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Thames Valley Woodturners Guild

London Ontario, Canada

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Tips & Tricks...

This section will be updated with tips, tricks, and techniques you can try for various aspects of your turnings. Feel free to email the webmaster with suggestions for new content.

Finishing Techniques Turning a hollow egg Scroll saw inlay technique
Eccentric Vase Pen Turning Bernie's Tips Website
Turning a sea urchin decoration How to turn a box

Finishing Techniques

The following finishing techniques were captured from the finishing demonstration at the January 12th 2006 meeting. The presenters and their techniques are listed below.

Tom Pinches Doug Magrath John Van Kesseler
Tom Pinches
  • Shellac, lacquer cut 50%. Apply on the lathe with the lathe off.
  • Apply paste wax (hair hare product at shoppers). Apply the paste wax with 0000 steel wool.
  • Put a cloth over your bar of carnuba and press that against the turning. The cloth over top will stop wax build up.
Doug Magrath
General Observations:
  • Most of Doug's turnings are intended for use and he finds that sanding finer than 240 grit for functional pieces is overkill.
  • lacquer on big pieces is a bad idea, you'll see lap marks. Leave this finish for smaller pieces.
  • For pieces he intends to use, Doug applies mineral oil and then rubs the piece down with beeswax applied with 0000 steel wool.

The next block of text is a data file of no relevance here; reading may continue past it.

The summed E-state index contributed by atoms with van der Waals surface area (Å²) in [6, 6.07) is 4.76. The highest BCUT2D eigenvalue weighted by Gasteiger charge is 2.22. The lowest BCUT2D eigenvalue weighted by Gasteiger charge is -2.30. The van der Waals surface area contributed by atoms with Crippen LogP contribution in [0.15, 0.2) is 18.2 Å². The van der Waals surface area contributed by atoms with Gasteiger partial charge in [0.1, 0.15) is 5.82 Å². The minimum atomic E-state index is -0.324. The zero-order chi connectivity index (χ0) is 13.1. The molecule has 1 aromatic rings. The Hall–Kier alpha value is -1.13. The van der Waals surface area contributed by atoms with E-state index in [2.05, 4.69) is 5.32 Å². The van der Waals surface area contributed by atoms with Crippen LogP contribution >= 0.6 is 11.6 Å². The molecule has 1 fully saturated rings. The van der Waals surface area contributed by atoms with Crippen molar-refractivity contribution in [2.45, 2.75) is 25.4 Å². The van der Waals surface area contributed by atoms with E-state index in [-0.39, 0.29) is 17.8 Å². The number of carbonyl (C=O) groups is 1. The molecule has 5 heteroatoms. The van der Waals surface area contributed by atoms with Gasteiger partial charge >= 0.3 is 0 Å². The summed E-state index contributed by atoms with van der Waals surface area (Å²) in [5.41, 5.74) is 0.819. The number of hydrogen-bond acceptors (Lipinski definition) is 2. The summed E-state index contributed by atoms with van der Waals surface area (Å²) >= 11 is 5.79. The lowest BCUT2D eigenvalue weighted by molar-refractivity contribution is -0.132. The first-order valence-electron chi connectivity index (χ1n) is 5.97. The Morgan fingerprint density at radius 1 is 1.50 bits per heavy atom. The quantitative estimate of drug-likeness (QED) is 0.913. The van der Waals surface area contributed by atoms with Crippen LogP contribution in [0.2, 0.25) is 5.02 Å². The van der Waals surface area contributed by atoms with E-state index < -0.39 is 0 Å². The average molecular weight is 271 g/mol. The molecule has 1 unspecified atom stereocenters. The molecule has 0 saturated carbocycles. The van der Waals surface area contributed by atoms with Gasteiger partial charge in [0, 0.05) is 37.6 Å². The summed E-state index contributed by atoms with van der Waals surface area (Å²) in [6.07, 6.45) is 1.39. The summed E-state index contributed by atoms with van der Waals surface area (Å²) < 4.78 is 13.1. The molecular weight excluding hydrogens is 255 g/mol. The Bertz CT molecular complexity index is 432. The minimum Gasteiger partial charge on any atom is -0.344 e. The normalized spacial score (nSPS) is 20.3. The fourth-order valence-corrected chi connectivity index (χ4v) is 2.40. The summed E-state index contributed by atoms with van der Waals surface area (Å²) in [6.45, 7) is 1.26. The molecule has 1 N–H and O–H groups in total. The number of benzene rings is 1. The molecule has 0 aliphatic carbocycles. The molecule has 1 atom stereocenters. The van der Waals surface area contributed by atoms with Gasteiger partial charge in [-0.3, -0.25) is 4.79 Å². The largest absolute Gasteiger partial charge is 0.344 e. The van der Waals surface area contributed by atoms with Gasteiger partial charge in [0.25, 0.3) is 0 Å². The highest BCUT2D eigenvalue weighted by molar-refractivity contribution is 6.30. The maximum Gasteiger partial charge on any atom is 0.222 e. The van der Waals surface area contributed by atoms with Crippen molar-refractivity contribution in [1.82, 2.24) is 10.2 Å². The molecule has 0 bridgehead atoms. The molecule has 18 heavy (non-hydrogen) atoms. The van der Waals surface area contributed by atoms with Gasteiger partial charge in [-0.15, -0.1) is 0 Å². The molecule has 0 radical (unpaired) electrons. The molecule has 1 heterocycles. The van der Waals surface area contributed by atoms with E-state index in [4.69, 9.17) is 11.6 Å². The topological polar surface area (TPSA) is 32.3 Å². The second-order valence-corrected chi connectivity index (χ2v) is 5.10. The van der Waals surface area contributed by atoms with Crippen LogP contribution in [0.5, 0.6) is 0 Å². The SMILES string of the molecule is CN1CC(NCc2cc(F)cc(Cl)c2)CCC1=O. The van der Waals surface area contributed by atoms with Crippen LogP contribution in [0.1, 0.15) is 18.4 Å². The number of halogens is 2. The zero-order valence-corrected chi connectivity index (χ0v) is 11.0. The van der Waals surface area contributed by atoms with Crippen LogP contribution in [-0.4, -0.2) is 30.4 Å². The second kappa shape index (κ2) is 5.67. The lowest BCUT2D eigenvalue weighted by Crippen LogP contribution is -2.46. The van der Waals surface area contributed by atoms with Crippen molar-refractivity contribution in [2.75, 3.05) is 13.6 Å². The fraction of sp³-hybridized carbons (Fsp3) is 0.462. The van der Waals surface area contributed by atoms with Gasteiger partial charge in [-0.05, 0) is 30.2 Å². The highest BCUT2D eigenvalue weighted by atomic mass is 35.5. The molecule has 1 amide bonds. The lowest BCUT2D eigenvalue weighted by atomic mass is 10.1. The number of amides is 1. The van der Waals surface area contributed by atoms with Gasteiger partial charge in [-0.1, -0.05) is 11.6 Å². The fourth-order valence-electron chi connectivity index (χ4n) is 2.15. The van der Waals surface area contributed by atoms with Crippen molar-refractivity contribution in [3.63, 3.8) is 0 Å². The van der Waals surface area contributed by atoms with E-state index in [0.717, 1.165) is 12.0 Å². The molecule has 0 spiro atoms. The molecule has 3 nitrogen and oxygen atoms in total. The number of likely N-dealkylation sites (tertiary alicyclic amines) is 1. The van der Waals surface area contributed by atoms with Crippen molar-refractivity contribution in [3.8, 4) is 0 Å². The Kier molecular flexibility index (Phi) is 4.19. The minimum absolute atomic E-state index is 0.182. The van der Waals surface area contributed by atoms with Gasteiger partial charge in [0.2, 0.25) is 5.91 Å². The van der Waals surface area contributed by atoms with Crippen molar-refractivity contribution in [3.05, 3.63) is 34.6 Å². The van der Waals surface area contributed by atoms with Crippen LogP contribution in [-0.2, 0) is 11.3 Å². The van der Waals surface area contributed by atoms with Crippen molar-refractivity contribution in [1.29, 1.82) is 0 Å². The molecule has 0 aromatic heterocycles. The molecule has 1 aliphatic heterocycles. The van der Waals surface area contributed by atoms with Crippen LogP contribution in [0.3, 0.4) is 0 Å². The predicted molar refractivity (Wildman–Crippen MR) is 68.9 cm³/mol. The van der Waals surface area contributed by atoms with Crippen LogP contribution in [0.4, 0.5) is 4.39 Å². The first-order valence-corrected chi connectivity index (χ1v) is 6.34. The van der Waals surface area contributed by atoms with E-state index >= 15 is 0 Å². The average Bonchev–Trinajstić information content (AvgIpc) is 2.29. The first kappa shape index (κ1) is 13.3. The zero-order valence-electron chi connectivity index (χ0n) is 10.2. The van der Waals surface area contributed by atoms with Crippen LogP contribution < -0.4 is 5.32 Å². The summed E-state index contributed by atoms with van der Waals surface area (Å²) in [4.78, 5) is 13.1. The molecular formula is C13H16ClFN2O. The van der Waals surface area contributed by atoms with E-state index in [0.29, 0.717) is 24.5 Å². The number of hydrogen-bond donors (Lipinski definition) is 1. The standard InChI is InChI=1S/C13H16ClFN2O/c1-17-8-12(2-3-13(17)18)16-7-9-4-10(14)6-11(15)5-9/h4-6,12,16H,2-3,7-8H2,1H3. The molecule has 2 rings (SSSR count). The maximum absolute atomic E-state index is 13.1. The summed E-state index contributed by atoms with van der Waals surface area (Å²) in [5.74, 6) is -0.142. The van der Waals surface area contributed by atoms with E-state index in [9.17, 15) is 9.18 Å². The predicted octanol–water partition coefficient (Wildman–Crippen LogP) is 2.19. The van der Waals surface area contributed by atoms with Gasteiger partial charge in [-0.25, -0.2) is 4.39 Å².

• If you find that your turnings sometimes have scratches that show through after the finish has been applied you can use this technique to check for scratches before applying a finish. Choose a solvent which is compatible with your intended finish coat (mineral spirits for instance). Wipe a coat of the mineral spirits first to see if there are scratches. Technique 1: Tung Oil
    • Doug uses this finish for salad bowls
    • Blow the dust off the piece with compressed air
    • Apply a coat of waterlox. Let it sit for 10 seconds then wipe it off. Doug uses waterlox, which is a polymerized tung oil. You can buy waterlox at Burlington Hardwoods (see the list of favourite suppliers for contact information). Tung oil will gel up if left exposed to the air for long periods of time so use small containers or store large amounts in small containers.
    • Let the piece dry overnight
    • Next day, rub out the entire finish with 0000 steel wool and put on the next finish right away. Leave it on again for 10 seconds then wipe it off and let it dry overnight.
    • Doug only applies 3 coats of the tung oil. The polymerized tung oil dries faster than pure tung oil.
    • Rubbing out the finish puts a bit of a tooth on the previous coat for it to adhere to and gives the piece a hand-rubbed look. Technique 2: High friction polish
      • Apply one coat of the high friction turner's polish from Lee Valley. Let it dry.
      • apply a coat of wax with 0000 steel wool on top.
      • You can also use neutral shoe polish applied with a cloth instead of the turner's polish.
John Van Kesseler
  • Mineral oil gives a matte finish which is nice and feels good to the touch.